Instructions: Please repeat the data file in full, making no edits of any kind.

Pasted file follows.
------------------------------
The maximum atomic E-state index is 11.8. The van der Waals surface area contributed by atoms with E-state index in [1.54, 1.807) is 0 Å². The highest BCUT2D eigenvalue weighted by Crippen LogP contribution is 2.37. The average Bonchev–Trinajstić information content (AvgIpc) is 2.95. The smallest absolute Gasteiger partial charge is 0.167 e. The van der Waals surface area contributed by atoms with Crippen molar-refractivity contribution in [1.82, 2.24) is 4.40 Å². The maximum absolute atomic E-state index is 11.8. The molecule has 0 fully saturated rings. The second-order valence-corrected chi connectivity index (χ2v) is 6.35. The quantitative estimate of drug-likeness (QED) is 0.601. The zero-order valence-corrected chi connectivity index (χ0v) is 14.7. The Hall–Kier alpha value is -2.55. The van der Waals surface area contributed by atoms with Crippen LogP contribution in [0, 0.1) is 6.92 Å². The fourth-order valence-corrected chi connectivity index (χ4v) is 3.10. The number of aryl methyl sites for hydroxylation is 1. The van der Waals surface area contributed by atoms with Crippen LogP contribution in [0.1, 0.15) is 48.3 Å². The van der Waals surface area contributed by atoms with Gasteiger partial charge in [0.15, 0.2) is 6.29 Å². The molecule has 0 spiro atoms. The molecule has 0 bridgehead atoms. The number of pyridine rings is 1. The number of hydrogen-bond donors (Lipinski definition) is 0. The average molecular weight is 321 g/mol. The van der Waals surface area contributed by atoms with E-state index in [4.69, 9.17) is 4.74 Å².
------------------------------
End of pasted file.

The maximum atomic E-state index is 11.8. The van der Waals surface area contributed by atoms with E-state index in [1.54, 1.807) is 0 Å². The highest BCUT2D eigenvalue weighted by Crippen LogP contribution is 2.37. The average Bonchev–Trinajstić information content (AvgIpc) is 2.95. The smallest absolute Gasteiger partial charge is 0.167 e. The van der Waals surface area contributed by atoms with Crippen molar-refractivity contribution in [1.82, 2.24) is 4.40 Å². The maximum absolute atomic E-state index is 11.8. The molecule has 0 fully saturated rings. The second-order valence-corrected chi connectivity index (χ2v) is 6.35. The quantitative estimate of drug-likeness (QED) is 0.601. The zero-order valence-corrected chi connectivity index (χ0v) is 14.7. The Hall–Kier alpha value is -2.55. The van der Waals surface area contributed by atoms with Crippen LogP contribution in [0, 0.1) is 6.92 Å². The fourth-order valence-corrected chi connectivity index (χ4v) is 3.10. The number of aryl methyl sites for hydroxylation is 1. The van der Waals surface area contributed by atoms with Crippen LogP contribution in [0.1, 0.15) is 48.3 Å². The van der Waals surface area contributed by atoms with Gasteiger partial charge in [0.15, 0.2) is 6.29 Å². The molecule has 0 spiro atoms. The molecule has 0 bridgehead atoms. The number of pyridine rings is 1. The number of hydrogen-bond donors (Lipinski definition) is 0. The average molecular weight is 321 g/mol. The van der Waals surface area contributed by atoms with E-state index in [4.69, 9.17) is 4.74 Å².